AUGUSTA (AP) – Democrats and Republicans both regard Maine as winnable in this year’s presidential election. But as state history up and down the ticket has shown, the outcome could be influenced – if not dictated – by voters unmoved by the two major parties.

Four years ago Democrat Al Gore carried Maine, defeating Republican George W. Bush by 49.1 percent to 44 percent.

In that contest, Ralph Nader was listed as a Green Independent in Maine and took 5.7 percent of the vote. Other candidates – Reform-labeled Pat Buchanan, Libertarian Harry Browne and Howard Phillips of the Constitution Party – garnered an aggregate 1.3 percent.

This year, the anointed Green presidential candidate is David Cobb, with former Maine gubernatorial candidate Pat LaMarche paired with him as the party’s vice presidential choice. Independents such as Nader need 4,000 to 6,000 signatures from registered voters to qualify for Maine’s November general election ballots.

The deadline is just three weeks away.

“We’re not really sure who’s out there circulating,” says Deputy Secretary of State Julie Flynn.

Despite Gore’s relatively handy win in Maine’s 2000 voting, Democrats and Republicans are treating the state as competitive this time around. The national campaigns established an early presence on the ground and targeted Maine for media advertising.

“I can’t remember when Maine wasn’t a battle ground state, can you?” says Patricia Eltman, a consultant to the state’s Democratic coordinated campaign.

Eltman suggests it’s still early to assess Democratic vulnerability to a vote drain toward the Cobb-LaMarche ticket or toward Nader, should he make it onto Maine ballots.

“I would assume there’s a potential for that. … Right now, it’s all so fluid,” she said in advance of the upcoming Democratic National Convention in Boston.

But longtime Republican national committeeman Ken Cole sees potential for the Greens or Nader, or both, to siphon votes that would otherwise be cast for a Democratic ticket of John Kerry and John Edwards.

“Absolutely, no question,” says Cole.

As evidence, he cites the latter U.S. House races of now-Sen. Olympia Snowe and links her re-election wins then to third-party voters who declined to line up behind her Democratic challengers.

“The margin of victory in the 2nd District was the Greens,” Cole says. “Certainly, they were the difference.”

On the Republican side, President George W. Bush is hoping to halt a Democratic string of presidential election victories in Maine that included his own loss in 2000 and his father’s defeat in 1992. In between, President Clinton won Maine as part of his national triumph over Republican challenger Bob Dole.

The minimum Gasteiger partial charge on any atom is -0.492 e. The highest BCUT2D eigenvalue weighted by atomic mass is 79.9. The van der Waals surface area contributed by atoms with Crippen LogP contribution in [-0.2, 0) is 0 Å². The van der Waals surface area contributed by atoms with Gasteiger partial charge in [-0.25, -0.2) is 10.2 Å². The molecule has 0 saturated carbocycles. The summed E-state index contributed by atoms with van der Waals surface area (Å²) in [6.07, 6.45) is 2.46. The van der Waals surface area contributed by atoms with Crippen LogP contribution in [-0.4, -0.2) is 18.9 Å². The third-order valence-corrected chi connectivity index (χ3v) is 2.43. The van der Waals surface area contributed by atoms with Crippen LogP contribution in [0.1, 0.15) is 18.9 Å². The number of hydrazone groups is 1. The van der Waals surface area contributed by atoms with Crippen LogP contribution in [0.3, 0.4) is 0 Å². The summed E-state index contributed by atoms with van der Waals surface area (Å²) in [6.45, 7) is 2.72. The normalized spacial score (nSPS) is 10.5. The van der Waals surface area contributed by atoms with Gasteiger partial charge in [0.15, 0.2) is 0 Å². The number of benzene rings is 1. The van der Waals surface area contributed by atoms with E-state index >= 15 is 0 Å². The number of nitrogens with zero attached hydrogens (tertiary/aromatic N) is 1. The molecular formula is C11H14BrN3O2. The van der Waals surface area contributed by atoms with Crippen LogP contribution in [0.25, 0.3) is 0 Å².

Both Clinton wins in Maine, in 92 and 1996, coincided with strong showings by Ross Perot. In 1992, Perot outpaced then-President Bush, the current chief executive’s father, by 316 votes to claim second place.

With Democrats ready to formalize their nomination and Republicans to follow next month, “it’s very close still,” Cole says.

That’s not to suggest most of the electorate is up for grabs, he adds.

“Maybe 10 percent of the populace is going to decide the election,” Cole says.

Maine’s willingness to embrace independent candidacies is well known. The state elected two independents to the governorship in modern times.

Nationwide, according to an Associated Press survey of delegates, nearly two-thirds of the delegates to next week’s Democratic convention in Boston say they don’t think Nader will cost Kerry support this fall.

In some states, Democrats have mounted legal challenges to keep Nader off the ballot while some Republican groups have tried to help Nader win ballot placements.

The latest Pew Research Center poll showed Kerry with 46 percent and Bush at 44 percent. Nader was at 3 percent.

In Maine, the latest quarterly survey by Strategic Marketing Services had Bush and Kerry tied at 35.5 percent.

Neither of Maine’s U.S. senators is up for re-election this year, but November voters will face other attractions, including choices for the U.S. House of representatives and the Legislature.

The National Conference of State Legislatures has listed the contest for control of the Maine Senate as one of the ten top legislative election battlegrounds in the nation.

The current Democratic edge in the Senate is a bare 18-17. Two cycles ago, Democrats and Republicans split the districts 17-17, with one independent.

Meanwhile, state voters in November also will be asked to decide whether to limit taxes to 1 percent of the assessed value of a property.

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